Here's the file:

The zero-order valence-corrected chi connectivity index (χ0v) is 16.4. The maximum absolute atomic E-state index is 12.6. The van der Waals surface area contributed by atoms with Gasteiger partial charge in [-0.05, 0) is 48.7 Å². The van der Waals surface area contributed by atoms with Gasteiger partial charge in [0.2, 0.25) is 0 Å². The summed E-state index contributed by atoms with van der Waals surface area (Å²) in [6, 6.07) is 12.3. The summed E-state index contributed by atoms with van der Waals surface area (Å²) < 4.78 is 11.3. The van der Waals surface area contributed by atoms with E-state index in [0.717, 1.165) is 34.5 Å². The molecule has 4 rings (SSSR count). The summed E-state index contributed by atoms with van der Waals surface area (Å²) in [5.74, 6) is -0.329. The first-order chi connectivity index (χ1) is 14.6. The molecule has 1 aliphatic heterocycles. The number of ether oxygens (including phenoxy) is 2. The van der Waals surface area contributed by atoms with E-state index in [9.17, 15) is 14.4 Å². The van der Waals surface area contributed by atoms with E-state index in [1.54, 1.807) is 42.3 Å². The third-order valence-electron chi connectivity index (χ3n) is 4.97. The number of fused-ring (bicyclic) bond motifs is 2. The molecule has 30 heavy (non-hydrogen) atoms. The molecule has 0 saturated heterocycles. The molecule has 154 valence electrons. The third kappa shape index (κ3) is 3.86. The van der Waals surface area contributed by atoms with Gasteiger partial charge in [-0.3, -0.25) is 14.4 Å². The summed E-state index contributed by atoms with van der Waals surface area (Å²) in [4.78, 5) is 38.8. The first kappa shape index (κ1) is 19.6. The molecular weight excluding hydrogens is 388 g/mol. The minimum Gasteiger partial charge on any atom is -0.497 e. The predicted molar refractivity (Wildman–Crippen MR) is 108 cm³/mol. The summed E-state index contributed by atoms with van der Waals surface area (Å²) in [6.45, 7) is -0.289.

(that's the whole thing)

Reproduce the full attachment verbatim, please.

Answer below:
The zero-order valence-corrected chi connectivity index (χ0v) is 16.4. The maximum absolute atomic E-state index is 12.6. The van der Waals surface area contributed by atoms with Gasteiger partial charge in [-0.05, 0) is 48.7 Å². The van der Waals surface area contributed by atoms with Gasteiger partial charge in [0.2, 0.25) is 0 Å². The summed E-state index contributed by atoms with van der Waals surface area (Å²) in [6, 6.07) is 12.3. The summed E-state index contributed by atoms with van der Waals surface area (Å²) < 4.78 is 11.3. The van der Waals surface area contributed by atoms with E-state index in [0.717, 1.165) is 34.5 Å². The molecule has 4 rings (SSSR count). The summed E-state index contributed by atoms with van der Waals surface area (Å²) in [5.74, 6) is -0.329. The first-order chi connectivity index (χ1) is 14.6. The molecule has 1 aliphatic heterocycles. The number of ether oxygens (including phenoxy) is 2. The van der Waals surface area contributed by atoms with E-state index in [9.17, 15) is 14.4 Å². The van der Waals surface area contributed by atoms with E-state index in [1.54, 1.807) is 42.3 Å². The third-order valence-electron chi connectivity index (χ3n) is 4.97. The number of fused-ring (bicyclic) bond motifs is 2. The molecule has 30 heavy (non-hydrogen) atoms. The molecule has 0 saturated heterocycles. The molecule has 154 valence electrons. The third kappa shape index (κ3) is 3.86. The van der Waals surface area contributed by atoms with Gasteiger partial charge in [-0.3, -0.25) is 14.4 Å². The summed E-state index contributed by atoms with van der Waals surface area (Å²) in [4.78, 5) is 38.8. The first kappa shape index (κ1) is 19.6. The molecular weight excluding hydrogens is 388 g/mol. The minimum Gasteiger partial charge on any atom is -0.497 e. The predicted molar refractivity (Wildman–Crippen MR) is 108 cm³/mol. The summed E-state index contributed by atoms with van der Waals surface area (Å²) in [6.45, 7) is -0.289.